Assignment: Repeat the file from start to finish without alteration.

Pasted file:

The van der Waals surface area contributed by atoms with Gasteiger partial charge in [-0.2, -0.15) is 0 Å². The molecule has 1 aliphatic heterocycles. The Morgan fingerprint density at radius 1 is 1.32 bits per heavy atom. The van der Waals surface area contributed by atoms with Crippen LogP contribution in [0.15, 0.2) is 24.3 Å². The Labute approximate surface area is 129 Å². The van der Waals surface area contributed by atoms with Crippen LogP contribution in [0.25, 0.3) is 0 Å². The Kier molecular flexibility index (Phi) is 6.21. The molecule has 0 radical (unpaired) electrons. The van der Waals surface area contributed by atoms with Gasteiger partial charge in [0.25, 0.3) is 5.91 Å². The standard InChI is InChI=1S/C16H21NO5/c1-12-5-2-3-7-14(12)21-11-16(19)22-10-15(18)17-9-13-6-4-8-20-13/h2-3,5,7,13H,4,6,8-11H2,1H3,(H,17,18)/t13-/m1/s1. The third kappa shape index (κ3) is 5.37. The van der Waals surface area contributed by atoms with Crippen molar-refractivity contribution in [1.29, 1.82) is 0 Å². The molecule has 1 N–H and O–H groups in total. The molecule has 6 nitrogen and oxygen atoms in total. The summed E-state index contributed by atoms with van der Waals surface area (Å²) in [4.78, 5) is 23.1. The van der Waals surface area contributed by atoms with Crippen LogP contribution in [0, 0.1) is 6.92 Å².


The van der Waals surface area contributed by atoms with Gasteiger partial charge in [-0.2, -0.15) is 0 Å². The molecule has 1 aliphatic heterocycles. The Morgan fingerprint density at radius 1 is 1.32 bits per heavy atom. The van der Waals surface area contributed by atoms with Crippen LogP contribution in [0.15, 0.2) is 24.3 Å². The Labute approximate surface area is 129 Å². The van der Waals surface area contributed by atoms with Crippen LogP contribution in [0.25, 0.3) is 0 Å². The Kier molecular flexibility index (Phi) is 6.21. The molecule has 0 radical (unpaired) electrons. The van der Waals surface area contributed by atoms with Gasteiger partial charge in [0.25, 0.3) is 5.91 Å². The standard InChI is InChI=1S/C16H21NO5/c1-12-5-2-3-7-14(12)21-11-16(19)22-10-15(18)17-9-13-6-4-8-20-13/h2-3,5,7,13H,4,6,8-11H2,1H3,(H,17,18)/t13-/m1/s1. The third kappa shape index (κ3) is 5.37. The van der Waals surface area contributed by atoms with Crippen molar-refractivity contribution in [1.29, 1.82) is 0 Å². The molecule has 1 N–H and O–H groups in total. The molecule has 6 nitrogen and oxygen atoms in total. The summed E-state index contributed by atoms with van der Waals surface area (Å²) in [4.78, 5) is 23.1. The van der Waals surface area contributed by atoms with Crippen LogP contribution in [0, 0.1) is 6.92 Å².